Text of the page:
No headline.

Beth Rasgorshek inspects organic watermelon seed at her farm near Nampa, Idaho, Aug. 19. Organic fruit and vegetable sales saw large increases, both in dollars and volume, in the second quarter of 2016 compared with the same period in 2015.

BOISE — Organic fruit and vegetable sales saw large increases, both in dollars and volume, in the second quarter of 2016 compared with the same period in 2015.

According to United Fresh Produce Association’s FreshFacts on Retail report, non-organic produce sales were also up during the second quarter and value-added fruit and vegetable sales continued to grow.

But organic sales were particularly strong.

According to the report, organic produce sales were up 15 percent in dollar value and climbed past $1 billion in the second quarter. Volume increased at the same rate, “which indicates the growth is more than a reflection of higher prices,” the report’s authors said.

United Fresh represents every segment of the fresh produce industry, including growers, shippers, wholesalers, distributors, retailers, food-service operators and fresh cut processors.

The report’s data was based on sales at more than 18,000 stores.

Nine percent of all produce sales during the second quarter were for organic products, according to the report.

Weekly dollar sales per store for organic vegetables were up 13.6 percent and weekly volume sales per store increased 13 percent despite a 0.51 percent increase in the average retail price.

For organic fruit, dollar sales increased 18.8 percent and volume was up 17.9 percent despite a 0.73 percent increase in average retail price.

Weekly dollar sales per store for organic apples were up 6.2 percent but volume was down 7.8 percent due to a 15.2 percent increase in average retail price.

On the non-organic side, the report showed strong second quarter growth for many commodities, including apples, avocados, berries, citrus, onions, cucumbers and tomatoes.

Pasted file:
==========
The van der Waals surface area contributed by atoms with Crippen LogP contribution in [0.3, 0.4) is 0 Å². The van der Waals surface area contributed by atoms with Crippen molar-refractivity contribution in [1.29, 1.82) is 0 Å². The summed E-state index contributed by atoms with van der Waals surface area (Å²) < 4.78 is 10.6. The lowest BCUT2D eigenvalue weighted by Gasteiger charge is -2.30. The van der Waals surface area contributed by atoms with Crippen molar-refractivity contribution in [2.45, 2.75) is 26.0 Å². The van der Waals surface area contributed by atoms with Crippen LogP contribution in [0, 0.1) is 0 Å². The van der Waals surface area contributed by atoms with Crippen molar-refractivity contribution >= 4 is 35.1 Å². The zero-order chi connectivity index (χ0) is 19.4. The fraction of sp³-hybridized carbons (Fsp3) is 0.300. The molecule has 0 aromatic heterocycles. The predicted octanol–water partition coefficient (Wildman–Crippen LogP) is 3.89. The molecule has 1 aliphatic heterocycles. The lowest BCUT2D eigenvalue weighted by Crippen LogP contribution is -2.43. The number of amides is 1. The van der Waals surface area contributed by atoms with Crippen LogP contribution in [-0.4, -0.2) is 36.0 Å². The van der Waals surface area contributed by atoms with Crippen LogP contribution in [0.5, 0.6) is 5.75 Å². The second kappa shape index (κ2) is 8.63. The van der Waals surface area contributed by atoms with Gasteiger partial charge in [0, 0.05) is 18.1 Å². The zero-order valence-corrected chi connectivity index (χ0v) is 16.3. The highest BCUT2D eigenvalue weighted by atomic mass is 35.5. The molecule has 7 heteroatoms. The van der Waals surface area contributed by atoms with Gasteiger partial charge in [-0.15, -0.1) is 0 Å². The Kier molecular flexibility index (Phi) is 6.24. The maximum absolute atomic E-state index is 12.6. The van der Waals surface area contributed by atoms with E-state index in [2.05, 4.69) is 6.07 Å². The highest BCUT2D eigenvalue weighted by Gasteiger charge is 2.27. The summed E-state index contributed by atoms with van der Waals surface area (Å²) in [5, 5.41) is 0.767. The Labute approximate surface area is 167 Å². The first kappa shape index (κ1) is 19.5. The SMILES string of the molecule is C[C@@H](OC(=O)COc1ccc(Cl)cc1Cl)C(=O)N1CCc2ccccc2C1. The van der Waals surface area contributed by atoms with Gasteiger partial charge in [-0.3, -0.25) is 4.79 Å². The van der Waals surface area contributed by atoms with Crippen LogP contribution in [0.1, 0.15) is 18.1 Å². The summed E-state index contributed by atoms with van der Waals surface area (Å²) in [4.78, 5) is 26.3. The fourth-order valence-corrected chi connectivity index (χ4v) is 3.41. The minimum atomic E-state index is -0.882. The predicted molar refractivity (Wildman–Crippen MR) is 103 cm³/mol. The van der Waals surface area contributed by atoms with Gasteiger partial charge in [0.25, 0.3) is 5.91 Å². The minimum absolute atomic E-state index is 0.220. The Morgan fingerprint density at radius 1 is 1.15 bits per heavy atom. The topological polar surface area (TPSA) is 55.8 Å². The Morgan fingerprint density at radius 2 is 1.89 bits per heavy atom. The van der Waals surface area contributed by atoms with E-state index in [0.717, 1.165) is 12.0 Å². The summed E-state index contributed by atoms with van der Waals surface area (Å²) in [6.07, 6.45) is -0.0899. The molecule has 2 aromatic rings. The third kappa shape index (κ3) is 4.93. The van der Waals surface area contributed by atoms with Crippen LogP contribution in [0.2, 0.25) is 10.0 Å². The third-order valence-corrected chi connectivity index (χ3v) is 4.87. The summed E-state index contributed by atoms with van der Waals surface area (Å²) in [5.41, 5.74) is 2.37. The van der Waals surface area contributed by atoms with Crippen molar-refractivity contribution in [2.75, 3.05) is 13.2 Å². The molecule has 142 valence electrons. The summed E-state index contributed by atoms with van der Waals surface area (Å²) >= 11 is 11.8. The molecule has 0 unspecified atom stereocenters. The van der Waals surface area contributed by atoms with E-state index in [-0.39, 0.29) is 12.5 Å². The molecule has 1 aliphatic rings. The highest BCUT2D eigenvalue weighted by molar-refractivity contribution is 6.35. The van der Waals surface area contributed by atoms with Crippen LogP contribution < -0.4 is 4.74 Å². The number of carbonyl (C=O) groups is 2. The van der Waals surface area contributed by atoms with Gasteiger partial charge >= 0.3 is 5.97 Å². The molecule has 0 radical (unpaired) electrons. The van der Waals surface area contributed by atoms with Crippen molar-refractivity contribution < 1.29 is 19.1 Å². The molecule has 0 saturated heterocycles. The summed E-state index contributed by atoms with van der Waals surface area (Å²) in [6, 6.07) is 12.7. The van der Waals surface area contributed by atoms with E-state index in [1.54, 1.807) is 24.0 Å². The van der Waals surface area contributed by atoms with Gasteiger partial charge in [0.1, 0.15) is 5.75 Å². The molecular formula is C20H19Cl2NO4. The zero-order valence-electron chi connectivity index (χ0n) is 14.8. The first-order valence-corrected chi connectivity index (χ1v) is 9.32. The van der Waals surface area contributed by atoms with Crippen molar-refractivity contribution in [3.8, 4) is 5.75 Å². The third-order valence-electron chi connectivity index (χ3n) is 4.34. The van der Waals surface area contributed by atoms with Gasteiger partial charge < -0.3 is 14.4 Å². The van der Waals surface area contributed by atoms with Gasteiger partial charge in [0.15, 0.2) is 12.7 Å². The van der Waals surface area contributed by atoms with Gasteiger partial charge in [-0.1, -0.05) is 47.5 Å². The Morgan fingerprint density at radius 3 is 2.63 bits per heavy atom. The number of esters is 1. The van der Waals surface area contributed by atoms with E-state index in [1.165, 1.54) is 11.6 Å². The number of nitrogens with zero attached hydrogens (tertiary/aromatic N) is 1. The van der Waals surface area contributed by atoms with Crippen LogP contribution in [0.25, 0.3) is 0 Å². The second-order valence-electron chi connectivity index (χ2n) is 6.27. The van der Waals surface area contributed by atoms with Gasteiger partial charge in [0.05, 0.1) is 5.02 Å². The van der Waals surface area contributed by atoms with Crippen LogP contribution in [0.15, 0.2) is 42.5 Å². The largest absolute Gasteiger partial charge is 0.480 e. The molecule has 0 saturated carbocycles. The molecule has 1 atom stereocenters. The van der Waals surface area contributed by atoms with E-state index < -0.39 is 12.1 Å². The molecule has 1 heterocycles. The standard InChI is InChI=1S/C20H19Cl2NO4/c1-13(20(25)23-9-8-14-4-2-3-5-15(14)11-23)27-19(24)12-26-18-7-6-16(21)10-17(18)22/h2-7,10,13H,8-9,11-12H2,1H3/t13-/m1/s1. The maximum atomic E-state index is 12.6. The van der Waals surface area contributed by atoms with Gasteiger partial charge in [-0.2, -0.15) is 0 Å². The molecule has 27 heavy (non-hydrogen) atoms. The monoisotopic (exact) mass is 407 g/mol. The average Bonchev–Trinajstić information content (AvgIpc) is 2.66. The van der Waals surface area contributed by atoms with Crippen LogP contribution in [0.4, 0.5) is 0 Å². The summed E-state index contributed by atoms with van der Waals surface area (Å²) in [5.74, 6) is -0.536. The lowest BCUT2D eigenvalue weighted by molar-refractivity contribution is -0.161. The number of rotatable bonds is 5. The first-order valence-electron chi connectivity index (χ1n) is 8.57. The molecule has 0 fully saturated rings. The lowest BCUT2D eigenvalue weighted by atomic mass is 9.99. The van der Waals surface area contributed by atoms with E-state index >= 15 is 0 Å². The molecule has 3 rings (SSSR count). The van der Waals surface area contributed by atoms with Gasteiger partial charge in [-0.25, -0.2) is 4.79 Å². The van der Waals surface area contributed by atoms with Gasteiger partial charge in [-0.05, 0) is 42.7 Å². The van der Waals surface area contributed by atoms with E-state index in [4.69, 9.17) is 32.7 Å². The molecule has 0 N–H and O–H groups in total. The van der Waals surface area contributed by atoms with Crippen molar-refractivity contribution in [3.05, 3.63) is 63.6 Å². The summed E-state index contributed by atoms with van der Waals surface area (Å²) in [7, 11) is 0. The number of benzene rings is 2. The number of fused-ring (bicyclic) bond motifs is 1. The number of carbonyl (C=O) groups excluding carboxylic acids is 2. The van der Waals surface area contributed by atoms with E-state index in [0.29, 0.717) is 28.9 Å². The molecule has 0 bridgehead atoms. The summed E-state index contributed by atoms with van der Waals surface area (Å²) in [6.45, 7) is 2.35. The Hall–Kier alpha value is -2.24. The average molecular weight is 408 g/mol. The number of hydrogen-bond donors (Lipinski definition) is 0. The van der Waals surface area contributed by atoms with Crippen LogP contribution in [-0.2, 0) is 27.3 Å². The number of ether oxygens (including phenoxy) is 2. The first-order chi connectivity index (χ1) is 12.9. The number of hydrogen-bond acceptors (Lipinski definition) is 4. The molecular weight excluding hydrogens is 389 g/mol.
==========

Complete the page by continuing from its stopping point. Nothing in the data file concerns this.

Bananas, grapes, cherries and melons all experienced sales and volume decreases.

Highlights of the report include:

Weekly dollars sales of apples per store were up 13.3 percent and volume was up 0.1 percent despite a 13.2 percent increase in average retail price.

Weekly dollar sales for avocados were up 2.8 percent, volume was up 5.6 percent and price was down 2.7 percent.

For potatoes, average weekly dollar sales per store were up 3.5 percent because of a 5 percent increase in price but volume was down 1.5 percent.

Onions showed strong growth with 9.5 percent growth in dollar sales and 8.8 percent growth in volume despite a price increase of 0.6 percent.

Dollar sales for stone fruits were down 2.8 percent but volume increased 1.3 percent while the average retail price was down 4 percent.

The report also shows that value-added fruit and vegetable sales increased 3 percent and 8 percent, “which reiterates the shopper’s demand for more convenient options.”

According to separate report by the Organic Trade Association, the U.S. organic industry experienced its largest dollar gain ever last year, adding $4.2 billion in sales, pushing total organic food sales to $39.7 billion, an 11 percent increase over 2014.

Produce sales in this country have increased more than 25 percent since 2011, according to OTA, but organic fruit and vegetable sales have increased 123 percent and 92 percent, respectively, during that period.

Recommended for you